Argus Autronic 35 (1960)


Argus Autronic 35

    The Argus Autronic 35 is an American rangefinder camera produced in 1960 in Ann Arbor, Michigan. It takes standard 135 cassettes of 35mm film and is the first of the Autronic cameras produced by Argus. The basic design was borrowed from the Argus C33, which in itself is an updated version of the commendable Argus C3.

    Like the C3, the body makes extensive use of molded plastic, but the plastic on the Autronic 35 is a much more modern style rather than the Bakelite used on the C3. The hardware and certain parts of the camera (lens barrel, plates, etc.) are in fact made of aluminum. The build quality of the Autronic 35 does not feel cheap, and is very hefty in the hands.

    The lens of the Autronic 35 was available in two types-- the Cintar 50mm f/3.5 (as depicted here) and the Cintar 50mm f/2.8. These two lenses are identical to those found on the C3 and C4, respectively. The lens focuses only from the knob around the shutter button. Unfortunately, my example is completely nonfunctional and despite my best efforts at trying to get it working again, it remains 'bricked' (pun intended), therefore, I may not comment on this particular lens. The Cintars on my other Argi are very good performers, so I have every reason to believe that this is no exception.

    As a departure from other C series cameras, the shutter mounted on the Autronic 35 is a Compur shutter. This has speeds of 1/30 to 1/500s plus Bulb. These speeds (save for 500) aren't marked on the ring around the lens barrel from which the speeds are selected. All that is written are situational markings (Flash, Scene, Action) due to the fact that the camera is mainly meant to be used with the shutter priority automatic exposure system. The shutter is automatically cocked with the film advance and is fired with the large silver button on the front. There is double exposure prevention, of course, and a flash socket on the side which accepts a C3 flasholder with M sync.

    The viewfinder and rangefinder are combined on the Autronic 35. Unusually, the rangefinder patch is trapezoidal. Beneath the viewfinder view is a meter, dubbed the 'safety meter'. This displays how safe the exposure is for the given scene the camera is pointed at. All in all, it is a pretty decent viewfinder, and is nothing to write home about or condemn.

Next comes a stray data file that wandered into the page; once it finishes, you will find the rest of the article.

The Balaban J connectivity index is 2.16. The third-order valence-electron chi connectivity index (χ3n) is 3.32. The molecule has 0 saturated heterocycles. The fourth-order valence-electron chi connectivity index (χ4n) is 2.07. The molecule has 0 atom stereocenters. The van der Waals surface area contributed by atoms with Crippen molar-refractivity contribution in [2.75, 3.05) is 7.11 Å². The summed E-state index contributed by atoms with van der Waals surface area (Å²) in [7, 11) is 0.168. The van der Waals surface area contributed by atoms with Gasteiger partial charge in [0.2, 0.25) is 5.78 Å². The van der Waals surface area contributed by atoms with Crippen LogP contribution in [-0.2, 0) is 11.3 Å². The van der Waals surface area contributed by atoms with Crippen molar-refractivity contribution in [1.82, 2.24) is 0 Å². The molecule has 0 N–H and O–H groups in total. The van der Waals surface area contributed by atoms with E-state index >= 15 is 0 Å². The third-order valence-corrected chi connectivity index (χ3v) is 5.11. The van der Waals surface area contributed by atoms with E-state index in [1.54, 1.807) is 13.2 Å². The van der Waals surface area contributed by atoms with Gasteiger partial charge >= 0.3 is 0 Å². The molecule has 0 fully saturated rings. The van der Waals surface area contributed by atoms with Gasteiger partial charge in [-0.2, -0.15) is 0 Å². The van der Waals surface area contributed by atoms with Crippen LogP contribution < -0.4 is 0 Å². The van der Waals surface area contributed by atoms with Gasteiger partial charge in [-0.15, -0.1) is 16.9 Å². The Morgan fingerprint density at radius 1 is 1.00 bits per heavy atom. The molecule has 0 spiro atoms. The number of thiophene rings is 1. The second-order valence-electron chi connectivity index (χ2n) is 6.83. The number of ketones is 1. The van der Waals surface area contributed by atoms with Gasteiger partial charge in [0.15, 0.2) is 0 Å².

To open the camera, there is a small catch above the film door. Like so many other weird things on the Autronic, the film door opens downward. Film is loaded in  the normal way and the door closed again. Film is wound on with the rapid advance lever on the top and spacing automatically determined. Rewinding is accomplished by pulling down a lever on the bottom of the camera and pulling out and deploying the novel rewind crank on the top.

    The real selling point of the Autronic 35 was the Autronic feature-- fully automatic shutter priority exposure control-- and it doesn't require a battery!  The ring around the shutter is rotated to the 'A' position to engage this. Otherwise, the camera is all manual. The aperture stops are not labeled in f figures, but flash guide numbers for use with the flash guide calculator on the focus knob. Regardless, these arbitrary numbers correlate to f stops, and the series can be memorized. To operate the Autronic feature, the type of subject is entered into the shutter speed ring and the aperture set to automatic; then just focus and hit the shutter release. 

    As stated before, I cannot really comment on the use of the Autronic 35, as my example is broken. I am sure, though, that it would have been an excellent performer back in the day when it and its meter were not broken.

Film Door Open

Closeup of Features and Rewind Crank

Bottom Half of Leather Ever-Ready Case.


Popular posts from this blog

Argus C3 (1939)

Kodak Retina (I) Type 119 (1936)

Kodak Brownie Flash Six-20 (1946)